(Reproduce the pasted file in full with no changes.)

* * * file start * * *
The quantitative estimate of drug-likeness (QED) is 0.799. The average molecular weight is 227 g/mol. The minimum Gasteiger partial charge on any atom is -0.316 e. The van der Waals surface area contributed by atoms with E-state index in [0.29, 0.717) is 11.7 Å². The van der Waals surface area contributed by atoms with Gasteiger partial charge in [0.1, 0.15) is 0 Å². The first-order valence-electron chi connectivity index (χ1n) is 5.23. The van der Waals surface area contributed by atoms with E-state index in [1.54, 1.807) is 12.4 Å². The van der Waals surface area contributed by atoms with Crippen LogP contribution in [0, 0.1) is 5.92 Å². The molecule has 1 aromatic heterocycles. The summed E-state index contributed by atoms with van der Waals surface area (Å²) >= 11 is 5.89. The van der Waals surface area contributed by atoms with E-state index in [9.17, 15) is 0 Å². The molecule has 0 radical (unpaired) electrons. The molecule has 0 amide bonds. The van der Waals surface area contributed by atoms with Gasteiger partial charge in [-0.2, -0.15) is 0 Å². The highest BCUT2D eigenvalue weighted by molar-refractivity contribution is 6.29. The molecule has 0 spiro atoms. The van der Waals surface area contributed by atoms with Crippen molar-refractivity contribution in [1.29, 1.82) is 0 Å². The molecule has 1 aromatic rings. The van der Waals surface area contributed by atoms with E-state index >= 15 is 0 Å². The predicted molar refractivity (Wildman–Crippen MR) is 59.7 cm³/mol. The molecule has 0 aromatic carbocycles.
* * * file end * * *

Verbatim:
The quantitative estimate of drug-likeness (QED) is 0.799. The average molecular weight is 227 g/mol. The minimum Gasteiger partial charge on any atom is -0.316 e. The van der Waals surface area contributed by atoms with E-state index in [0.29, 0.717) is 11.7 Å². The van der Waals surface area contributed by atoms with Gasteiger partial charge in [0.1, 0.15) is 0 Å². The first-order valence-electron chi connectivity index (χ1n) is 5.23. The van der Waals surface area contributed by atoms with E-state index in [1.54, 1.807) is 12.4 Å². The van der Waals surface area contributed by atoms with Crippen LogP contribution in [0, 0.1) is 5.92 Å². The molecule has 1 aromatic heterocycles. The summed E-state index contributed by atoms with van der Waals surface area (Å²) >= 11 is 5.89. The van der Waals surface area contributed by atoms with E-state index in [9.17, 15) is 0 Å². The molecule has 0 radical (unpaired) electrons. The molecule has 0 amide bonds. The van der Waals surface area contributed by atoms with Gasteiger partial charge in [-0.2, -0.15) is 0 Å². The highest BCUT2D eigenvalue weighted by molar-refractivity contribution is 6.29. The molecule has 0 spiro atoms. The van der Waals surface area contributed by atoms with Crippen molar-refractivity contribution in [1.29, 1.82) is 0 Å². The molecule has 1 aromatic rings. The van der Waals surface area contributed by atoms with E-state index >= 15 is 0 Å². The predicted molar refractivity (Wildman–Crippen MR) is 59.7 cm³/mol. The molecule has 0 aromatic carbocycles.